Non-Beer or “Near Beer” Options

With the uptick in local brewpubs and breweries as popular gathering places, there’s a growing demand for non-beer options for those who haven’t yet embraced traditional beer styles. This summer, look for more radlers: a 50/50 mix of beer and fruit juice or soda, generally light and crisp in flavor and only 2 to 3% alcohol. Some breweries are also developing malt-based “near beer” beverages, processing traditional wort in new ways to create drinks that appeal to a non-beer crowd.

Company Culture at Zx Ventures

Guilherme Lebelson, Global VP of eCommerce, and Jerome Pellaud, Global VP of Specialties, discuss their favorite aspects of the company culture at ZX Ventures and how these facets enable success. 

Guilherme Lebelson, discusses what he loves about the 10 principles of the company culture at AB InBev and ZX Ventures.

Jerome Pellaud, Global VP of Specialties, talks about the opportunities for learning, growing and making an impact at ZX Ventures.

Jerome discusses taking calculated risks and learning on the job at ZX Ventures.

  Photograph courtesy of The Muse

Photograph courtesy of The Muse

What is the Zxlerator Program?

By Luke Cherrington

We recently kicked off our second ZX Ventures Zxlerator in the heart of NYC. We have an amazing cohort of 50 (!) intrapreneurs and summer interns tackling 14 huge challenges. This is all driven by a key question, “How do you start new companies inside a large organization?” Let’s discuss.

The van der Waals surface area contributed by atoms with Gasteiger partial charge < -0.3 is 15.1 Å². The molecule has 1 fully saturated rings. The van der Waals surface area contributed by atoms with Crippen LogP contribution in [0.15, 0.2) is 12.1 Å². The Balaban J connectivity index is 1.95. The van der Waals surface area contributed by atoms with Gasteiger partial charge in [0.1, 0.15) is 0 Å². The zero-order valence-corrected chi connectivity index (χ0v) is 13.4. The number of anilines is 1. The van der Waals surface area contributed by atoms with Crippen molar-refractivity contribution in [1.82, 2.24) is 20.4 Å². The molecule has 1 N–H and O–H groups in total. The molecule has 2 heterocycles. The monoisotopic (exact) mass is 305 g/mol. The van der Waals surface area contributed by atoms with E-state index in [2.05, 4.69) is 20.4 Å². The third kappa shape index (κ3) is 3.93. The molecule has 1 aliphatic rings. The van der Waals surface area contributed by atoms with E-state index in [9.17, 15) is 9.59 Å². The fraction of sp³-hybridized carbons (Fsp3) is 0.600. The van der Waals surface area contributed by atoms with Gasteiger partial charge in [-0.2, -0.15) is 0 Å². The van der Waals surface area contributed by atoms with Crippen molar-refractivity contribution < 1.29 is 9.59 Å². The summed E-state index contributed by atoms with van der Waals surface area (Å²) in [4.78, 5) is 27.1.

Zxlerator is the internal accelerator program of ZX Ventures and AB InBev.  We think we’ve built something unique.  Accelerator programs tend to be run by investment vehicles with external, existing startups. Think Techstars, Angelpad, YCombinator, etc. They take an early stage company and give support, mentorship and investment to make it grow faster (i.e. “accelerate” it). We’ve built on this concept. Using Zxlerator, we take internally-generated ideas and put them through a structured three-month program to see if they can develop into validated, launch-ready businesses.

During the program, existing employees and summer interns work together to identify a real problem, validate a solution, and build a viable business model. Basically, they start a business. These ventures are early stage – often starting from just an idea – so we start out with an intensive two-week boot camp. This is a crash course in how to start a company. During boot camp you’ll hear phrases any experienced entrepreneur would recognize. Build, measure, learn. Desirability, viability and feasibility. Experiment, experiment, experiment. Now that we’re into the core program, teams have a slew of internal and external mentors to call on, and programming designed to help them leverage our core business.  We’ll wrap the program with Demo Day, and make final decisions on which ventures we’ll fund.

The ventures in Zxlerator, first and foremost, are solving real problems for real people. We’re not looking for incremental innovations to existing products or processes within our business. Our core innovation team can (and does) crush that type of innovation. We’re focused on new problems that have yet to be addressed. We also expect teams to adapt and pivot from their initial thesis. Testing, learning, and potentially changing course if they find a more important problem to solve. It’s agile innovation.